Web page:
The average American has more than one bank-issued credit card, and that number is on the rise. According to June 2015 data from Experian, consumers each held an average of 2.09 cards in 2013, 2.18 cards in 2014, and 2.24 cards in 2015. So, how many credit cards is just the right amount?
How Many Credit Cards is Right?
The answer to the question of how many credit cards is the right amount solely depends on personal preference and need of an individual. There is no magic number as to what may be too high or too low. Also, there are pros and cons to having far too many or too few credit cards in your wallet.
Pros & Cons of Having Too Many Credit Cards
- Some situations make more sense than others to open multiple credit cards. Having multiple cards also means more rewards. Cashback deals on credit cards, reward dollars, discounts & other members-only perks are only to name some.
- Multiple cards allows you to segregate your expenses. For instance, you may use the higher credit limit card for larger purchases such as travel, while grocery and gas will be paid with the card that has better cash back deals on everyday purchases.
- Multiple credit lines used responsibly also sends a positive sign to the creditors. If you are on the lookout for a mortgage or purchasing a vehicle, this may come in handy.
- Yet another risk of having too many credit cards is your vulnerability to a data breach. This is because your personal information, including your Social Security Number, is available at multiple vendors. Unless you are a disciplined spender multiple cards can mean a lot of unnecessary spending possibilities. It creates a false sense of security and a crutch in tougher financial times that can derail your finances.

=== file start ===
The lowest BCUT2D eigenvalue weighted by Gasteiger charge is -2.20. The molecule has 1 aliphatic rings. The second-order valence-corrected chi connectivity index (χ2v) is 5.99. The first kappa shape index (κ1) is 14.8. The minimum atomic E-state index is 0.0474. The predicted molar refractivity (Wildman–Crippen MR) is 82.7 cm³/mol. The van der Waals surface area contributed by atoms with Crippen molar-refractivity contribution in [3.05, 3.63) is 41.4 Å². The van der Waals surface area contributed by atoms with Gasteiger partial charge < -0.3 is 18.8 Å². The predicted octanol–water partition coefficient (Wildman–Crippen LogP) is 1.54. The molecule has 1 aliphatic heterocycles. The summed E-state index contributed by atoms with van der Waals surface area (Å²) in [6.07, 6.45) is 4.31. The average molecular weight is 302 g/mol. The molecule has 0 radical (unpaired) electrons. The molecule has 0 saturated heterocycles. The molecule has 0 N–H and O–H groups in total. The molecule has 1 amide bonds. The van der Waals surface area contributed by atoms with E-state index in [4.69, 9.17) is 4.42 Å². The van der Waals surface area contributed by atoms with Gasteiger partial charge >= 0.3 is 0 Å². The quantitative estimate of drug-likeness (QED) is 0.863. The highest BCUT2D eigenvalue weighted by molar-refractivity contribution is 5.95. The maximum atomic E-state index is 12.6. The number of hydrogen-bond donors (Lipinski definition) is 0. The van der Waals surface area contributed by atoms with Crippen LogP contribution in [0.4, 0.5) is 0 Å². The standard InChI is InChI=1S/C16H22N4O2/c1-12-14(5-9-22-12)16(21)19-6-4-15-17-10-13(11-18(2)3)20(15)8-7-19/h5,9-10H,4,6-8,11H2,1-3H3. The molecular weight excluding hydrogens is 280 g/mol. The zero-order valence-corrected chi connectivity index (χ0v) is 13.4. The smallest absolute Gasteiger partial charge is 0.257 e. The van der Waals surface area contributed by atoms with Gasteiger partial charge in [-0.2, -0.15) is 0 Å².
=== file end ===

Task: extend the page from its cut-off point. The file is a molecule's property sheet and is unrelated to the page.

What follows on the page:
How Many Credit Cards is Right? Things to Remember
How you utilize your credit is what matters in the end. If you maintain a healthy credit utilization ratio, the message sent to your creditors is that you are responsible when it comes to finances.
The next thing to keep in mind is if you are able to pay off the balances if faced with a crisis. Losing your job or running into a sudden financial emergency can quickly soak up savings. If that happens, would you be able to make monthly payments on time? How well will you be managing credit card debt in such a scenario?
Finally, it makes little sense to open new accounts if the card will just sit in a drawer or at the back of your wallet. This is especially true if the card has an annual fee.
If you are seeking credit card debt advice, speak with a certified counselor at American Consumer Credit Counseling by calling 800-769-3571 today.